Sarah Klang will release her new album 'Virgo' on 7 May. Here's latest single 'Anywhere'.



Westlife will play two shows at Wembley Stadium on 21-22 Aug, becoming the first major music act to play the venue in over two years. "The Wembley weekend is going to be a massive celebration", reckon the band. "It will be full of surprises and special guests on both nights. It is not to be missed".

Check out our weekly Spotify playlist of new music featured in the CMU Daily - updated every Friday.


Sting regrets Police reunion
Sting has said that he regrets reforming The Police back in 2007, dismissing it as "an exercise in nostalgia" and saying he would never have done it if he'd realised that was how he'd end up feeling about it.

"At the time I labelled the tour an exercise in nostalgia", he tells Readers Digest magazine. "That was simply how I felt and is still how I feel today".

"I think it's OK to be honest about your feelings and that was the way it went for me", he adds. "That's not a slight on the people I was with or the way things panned out, it's just how I saw it by the end, and let's be honest, that's not how I wanted to remember it. If I thought that would be the emotion I'd be leaving with, I wouldn't have done it in the first place".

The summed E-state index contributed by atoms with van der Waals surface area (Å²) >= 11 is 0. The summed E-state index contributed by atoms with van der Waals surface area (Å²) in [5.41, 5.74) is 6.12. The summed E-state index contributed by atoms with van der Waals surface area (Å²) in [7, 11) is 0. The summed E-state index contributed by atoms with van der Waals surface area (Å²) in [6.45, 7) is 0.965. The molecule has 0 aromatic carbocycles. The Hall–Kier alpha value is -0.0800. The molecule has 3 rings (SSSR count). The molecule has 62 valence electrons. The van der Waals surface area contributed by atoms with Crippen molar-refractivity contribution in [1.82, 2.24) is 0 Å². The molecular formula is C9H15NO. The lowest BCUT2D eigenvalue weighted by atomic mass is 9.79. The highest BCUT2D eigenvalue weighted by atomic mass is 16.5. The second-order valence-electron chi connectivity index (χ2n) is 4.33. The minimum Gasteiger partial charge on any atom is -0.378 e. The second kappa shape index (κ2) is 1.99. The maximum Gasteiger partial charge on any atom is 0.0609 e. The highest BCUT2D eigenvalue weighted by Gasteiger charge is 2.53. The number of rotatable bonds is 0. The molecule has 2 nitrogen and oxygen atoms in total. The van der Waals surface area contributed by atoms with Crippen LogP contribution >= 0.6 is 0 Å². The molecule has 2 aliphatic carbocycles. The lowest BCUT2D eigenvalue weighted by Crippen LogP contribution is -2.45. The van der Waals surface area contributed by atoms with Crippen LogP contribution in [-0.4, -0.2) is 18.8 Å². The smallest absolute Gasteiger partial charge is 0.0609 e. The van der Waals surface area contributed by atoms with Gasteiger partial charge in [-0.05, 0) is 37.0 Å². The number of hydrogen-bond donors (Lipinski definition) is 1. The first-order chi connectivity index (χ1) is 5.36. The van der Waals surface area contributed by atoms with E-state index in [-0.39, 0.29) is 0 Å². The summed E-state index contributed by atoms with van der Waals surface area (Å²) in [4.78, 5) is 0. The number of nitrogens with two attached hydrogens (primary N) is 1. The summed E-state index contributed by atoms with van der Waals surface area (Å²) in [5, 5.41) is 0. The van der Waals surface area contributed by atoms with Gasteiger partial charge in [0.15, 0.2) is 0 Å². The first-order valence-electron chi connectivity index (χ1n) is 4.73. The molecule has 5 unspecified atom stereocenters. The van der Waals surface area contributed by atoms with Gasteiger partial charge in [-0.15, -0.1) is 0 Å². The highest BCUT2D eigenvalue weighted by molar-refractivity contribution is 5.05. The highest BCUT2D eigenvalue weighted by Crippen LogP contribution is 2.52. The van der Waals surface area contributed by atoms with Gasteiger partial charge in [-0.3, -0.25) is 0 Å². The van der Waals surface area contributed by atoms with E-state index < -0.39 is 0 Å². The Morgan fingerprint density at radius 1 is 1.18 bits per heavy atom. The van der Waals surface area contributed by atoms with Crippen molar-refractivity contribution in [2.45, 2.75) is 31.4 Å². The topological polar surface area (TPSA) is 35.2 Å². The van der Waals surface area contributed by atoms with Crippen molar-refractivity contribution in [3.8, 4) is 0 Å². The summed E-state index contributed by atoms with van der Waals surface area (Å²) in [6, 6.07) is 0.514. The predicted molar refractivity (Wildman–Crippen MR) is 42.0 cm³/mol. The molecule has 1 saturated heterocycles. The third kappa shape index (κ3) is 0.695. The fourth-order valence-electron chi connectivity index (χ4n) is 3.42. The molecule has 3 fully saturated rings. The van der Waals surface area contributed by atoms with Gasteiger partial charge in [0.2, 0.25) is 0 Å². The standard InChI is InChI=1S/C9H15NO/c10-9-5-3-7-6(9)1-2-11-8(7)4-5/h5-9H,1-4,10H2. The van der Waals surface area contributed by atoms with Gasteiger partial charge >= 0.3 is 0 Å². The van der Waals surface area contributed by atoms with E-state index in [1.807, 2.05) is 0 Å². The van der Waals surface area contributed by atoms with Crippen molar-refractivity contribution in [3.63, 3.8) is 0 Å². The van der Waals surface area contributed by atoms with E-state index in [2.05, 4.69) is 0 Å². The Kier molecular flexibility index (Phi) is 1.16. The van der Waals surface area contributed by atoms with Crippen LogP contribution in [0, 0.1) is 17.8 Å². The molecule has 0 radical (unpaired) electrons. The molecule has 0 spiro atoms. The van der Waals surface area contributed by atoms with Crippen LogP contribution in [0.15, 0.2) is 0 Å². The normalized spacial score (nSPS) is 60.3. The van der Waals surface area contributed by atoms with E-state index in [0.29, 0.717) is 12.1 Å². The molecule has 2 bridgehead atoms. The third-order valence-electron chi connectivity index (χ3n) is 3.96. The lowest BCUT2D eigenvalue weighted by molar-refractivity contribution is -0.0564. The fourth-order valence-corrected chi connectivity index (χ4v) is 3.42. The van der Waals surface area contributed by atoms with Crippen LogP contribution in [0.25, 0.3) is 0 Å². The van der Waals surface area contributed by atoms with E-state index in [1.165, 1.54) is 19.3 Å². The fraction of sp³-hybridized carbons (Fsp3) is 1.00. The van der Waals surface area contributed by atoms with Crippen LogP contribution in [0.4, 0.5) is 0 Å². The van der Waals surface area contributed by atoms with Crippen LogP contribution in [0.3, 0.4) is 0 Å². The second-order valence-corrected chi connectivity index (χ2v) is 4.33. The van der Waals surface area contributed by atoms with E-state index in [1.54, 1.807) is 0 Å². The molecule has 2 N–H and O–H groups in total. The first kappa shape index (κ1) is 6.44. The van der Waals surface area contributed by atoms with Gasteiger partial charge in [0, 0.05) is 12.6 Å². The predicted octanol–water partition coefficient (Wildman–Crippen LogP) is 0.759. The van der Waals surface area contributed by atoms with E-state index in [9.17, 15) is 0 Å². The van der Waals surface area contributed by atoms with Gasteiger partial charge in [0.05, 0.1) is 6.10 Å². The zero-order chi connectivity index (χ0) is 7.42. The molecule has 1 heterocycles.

The band made their big return with a performance at the 2007 Grammy Awards and began a world tour later that year. That then became the third highest grossing tour of all time by the end of 2008. And, by the way, it is still the sixteenth highest grossing tour ever, adjusted for inflation.

Speaking of nostalgia, which isn't always a bad thing, seemingly, Sting was being interviewed because he's just released a new compilation of duets from across his career.


ANDY MALT | Editor
Andy heads up the team, overseeing the CMU Daily, website and Setlist podcast, managing social channels, reporting on artist and business stories, and writing the CMU Approved column. (except press releases, see below)
CHRIS COOKE | Co-Founder & MD
Chris provides music business coverage, writing key business news and CMU Trends. He also leads the CMU Insights consultancy unit and the CMU:DIY future talent programme, as well as heading up CMU publisher 3CM UnLimited. (except press releases, see below)
SAM TAYLOR | Commercial Manager
Sam oversees the commercial side of the CMU media, leading on sales and sponsorship, and also heads up business development at CMU Insights and CMU:DIY. or call 020 7099 9060
CARO MOSES | Co-Publisher
Caro helps oversee the CMU media as a Director of 3CM UnLimited, as well as heading up the company's other two titles ThisWeek London and ThreeWeeks Edinburgh, and supporting other parts of the business.